A gathering of memories marks Brown’s 250th anniversary.
In celebration of her alma mater, educator and editor Judy Sternlight (class of ’82) has collected essays by writers, poets and artists who attended Brown since the 1950s. Most are warm remembrances of the quirkiest of the Ivy League colleges, boasting a “loosey-goosey, roll-with-it curriculum”: no core requirements, a liberal pass/fail policy and encouragement of independent study. Admissions criteria focused more on creativity than test scores. “I wasn’t supposed to make it to a place like Brown,” writes Jonathan Mooney (’00), whose dyslexia resulted in mediocre high school grades. At Brown, he writes, “I wasn’t the dumb kid anymore. I learned that I never was.” Many contributors bring up common teenage concerns: friends, self-image, sex, etc. Although some students found kindred spirits and even love, others felt marginalized by differences of race or class. A few professors earn special praise: John Hawkes, for one, impressed novelist Meg Wolitzer (’81) by creating an “open, unguarded, and charitable environment” in his workshops. Joanna Scott (’85 AM) recounts a memorable dinner with visiting professor Susan Sontag, whom students nicknamed “the Duchess.” Political and social activism was prominent in some students’ experiences: Ira Magaziner (’69) recalls the student uprisings that instigated dramatic curricular change. Among the book’s other notable contributors are Susan Cheever (’65), Jeffrey Eugenides (’82), Edwidge Danticat (’93 MFA), children’s author Lois Lowry (’58), Marilynne Robinson (’66), A.J. Jacobs (’90), David Shields (’78) and Rick Moody (’83). To interest readers other than Brown alumnae, Sternlight might have provided some college history (when, for example, was Pembroke, the women’s college, merged with Brown? How have Brown’s demographics changed over the years?), and rather than relegate contributors’ bios to the end, she could have placed them as headnotes, where they would provide useful context.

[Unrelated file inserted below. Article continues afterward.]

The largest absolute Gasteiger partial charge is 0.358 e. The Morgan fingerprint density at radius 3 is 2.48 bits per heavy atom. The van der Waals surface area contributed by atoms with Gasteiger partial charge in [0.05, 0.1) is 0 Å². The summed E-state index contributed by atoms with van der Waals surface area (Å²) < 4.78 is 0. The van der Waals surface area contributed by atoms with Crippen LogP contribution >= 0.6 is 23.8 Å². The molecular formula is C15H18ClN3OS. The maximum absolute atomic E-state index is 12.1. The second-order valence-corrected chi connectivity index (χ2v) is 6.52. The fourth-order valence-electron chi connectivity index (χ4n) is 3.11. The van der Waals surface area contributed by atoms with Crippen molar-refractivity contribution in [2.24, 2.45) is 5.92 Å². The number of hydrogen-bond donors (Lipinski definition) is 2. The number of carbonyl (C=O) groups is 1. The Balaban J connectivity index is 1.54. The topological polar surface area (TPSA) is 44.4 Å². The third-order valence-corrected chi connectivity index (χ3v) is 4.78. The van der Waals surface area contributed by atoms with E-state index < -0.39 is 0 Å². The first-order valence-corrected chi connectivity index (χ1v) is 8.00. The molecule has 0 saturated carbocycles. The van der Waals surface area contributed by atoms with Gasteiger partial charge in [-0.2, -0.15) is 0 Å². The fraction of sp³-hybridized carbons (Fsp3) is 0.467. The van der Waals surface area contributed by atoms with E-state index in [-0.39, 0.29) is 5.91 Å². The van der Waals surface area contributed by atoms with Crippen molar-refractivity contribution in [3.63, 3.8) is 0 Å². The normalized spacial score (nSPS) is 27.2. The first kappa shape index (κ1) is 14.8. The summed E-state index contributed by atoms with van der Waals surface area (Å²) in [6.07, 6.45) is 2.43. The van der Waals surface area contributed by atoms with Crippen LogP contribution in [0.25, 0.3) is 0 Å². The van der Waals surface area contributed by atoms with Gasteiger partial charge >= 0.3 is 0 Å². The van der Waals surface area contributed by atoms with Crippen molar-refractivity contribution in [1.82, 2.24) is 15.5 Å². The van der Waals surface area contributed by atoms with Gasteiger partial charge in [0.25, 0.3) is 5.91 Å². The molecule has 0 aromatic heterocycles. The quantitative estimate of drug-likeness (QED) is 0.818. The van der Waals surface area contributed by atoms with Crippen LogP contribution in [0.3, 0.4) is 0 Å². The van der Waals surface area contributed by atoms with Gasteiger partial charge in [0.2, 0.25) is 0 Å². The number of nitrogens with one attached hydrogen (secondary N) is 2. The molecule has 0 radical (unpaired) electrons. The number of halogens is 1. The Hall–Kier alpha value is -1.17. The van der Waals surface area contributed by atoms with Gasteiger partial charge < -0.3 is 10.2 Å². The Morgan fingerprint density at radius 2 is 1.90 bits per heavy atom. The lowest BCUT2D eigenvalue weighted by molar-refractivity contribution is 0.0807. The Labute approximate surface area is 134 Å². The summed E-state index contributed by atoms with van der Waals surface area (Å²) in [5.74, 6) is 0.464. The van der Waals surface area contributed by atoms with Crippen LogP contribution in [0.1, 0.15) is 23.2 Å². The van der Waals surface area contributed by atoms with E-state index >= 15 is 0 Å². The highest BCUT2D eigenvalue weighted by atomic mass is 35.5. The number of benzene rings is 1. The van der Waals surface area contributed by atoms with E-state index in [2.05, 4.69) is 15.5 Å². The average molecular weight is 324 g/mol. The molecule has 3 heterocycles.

For its intended audience, this collection will be a welcome souvenir.